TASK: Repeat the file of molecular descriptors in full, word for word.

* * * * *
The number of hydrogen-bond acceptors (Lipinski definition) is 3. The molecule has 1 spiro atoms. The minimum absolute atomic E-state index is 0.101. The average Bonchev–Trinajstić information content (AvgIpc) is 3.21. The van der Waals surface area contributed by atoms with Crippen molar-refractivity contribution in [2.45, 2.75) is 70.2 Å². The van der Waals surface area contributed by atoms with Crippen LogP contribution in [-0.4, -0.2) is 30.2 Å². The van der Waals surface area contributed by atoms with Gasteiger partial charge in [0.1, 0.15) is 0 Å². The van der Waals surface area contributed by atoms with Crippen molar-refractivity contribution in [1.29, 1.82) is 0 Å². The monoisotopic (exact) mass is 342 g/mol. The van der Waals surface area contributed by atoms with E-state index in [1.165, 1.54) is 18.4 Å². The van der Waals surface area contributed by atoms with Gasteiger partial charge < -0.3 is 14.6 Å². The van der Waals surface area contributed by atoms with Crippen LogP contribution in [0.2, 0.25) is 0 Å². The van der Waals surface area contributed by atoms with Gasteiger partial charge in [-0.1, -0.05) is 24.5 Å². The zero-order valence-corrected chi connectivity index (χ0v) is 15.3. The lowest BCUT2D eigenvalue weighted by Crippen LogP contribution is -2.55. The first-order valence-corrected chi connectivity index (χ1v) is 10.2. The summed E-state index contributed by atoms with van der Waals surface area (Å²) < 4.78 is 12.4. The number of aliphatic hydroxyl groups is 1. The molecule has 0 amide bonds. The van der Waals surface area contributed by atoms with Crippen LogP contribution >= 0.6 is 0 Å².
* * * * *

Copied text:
The number of hydrogen-bond acceptors (Lipinski definition) is 3. The molecule has 1 spiro atoms. The minimum absolute atomic E-state index is 0.101. The average Bonchev–Trinajstić information content (AvgIpc) is 3.21. The van der Waals surface area contributed by atoms with Crippen molar-refractivity contribution in [2.45, 2.75) is 70.2 Å². The van der Waals surface area contributed by atoms with Crippen LogP contribution in [-0.4, -0.2) is 30.2 Å². The van der Waals surface area contributed by atoms with Gasteiger partial charge in [0.1, 0.15) is 0 Å². The van der Waals surface area contributed by atoms with Crippen molar-refractivity contribution in [1.29, 1.82) is 0 Å². The monoisotopic (exact) mass is 342 g/mol. The van der Waals surface area contributed by atoms with E-state index in [1.165, 1.54) is 18.4 Å². The van der Waals surface area contributed by atoms with Gasteiger partial charge < -0.3 is 14.6 Å². The van der Waals surface area contributed by atoms with Crippen LogP contribution in [0.2, 0.25) is 0 Å². The van der Waals surface area contributed by atoms with Gasteiger partial charge in [-0.1, -0.05) is 24.5 Å². The zero-order valence-corrected chi connectivity index (χ0v) is 15.3. The lowest BCUT2D eigenvalue weighted by Crippen LogP contribution is -2.55. The first-order valence-corrected chi connectivity index (χ1v) is 10.2. The summed E-state index contributed by atoms with van der Waals surface area (Å²) < 4.78 is 12.4. The number of aliphatic hydroxyl groups is 1. The molecule has 0 amide bonds. The van der Waals surface area contributed by atoms with Crippen LogP contribution >= 0.6 is 0 Å².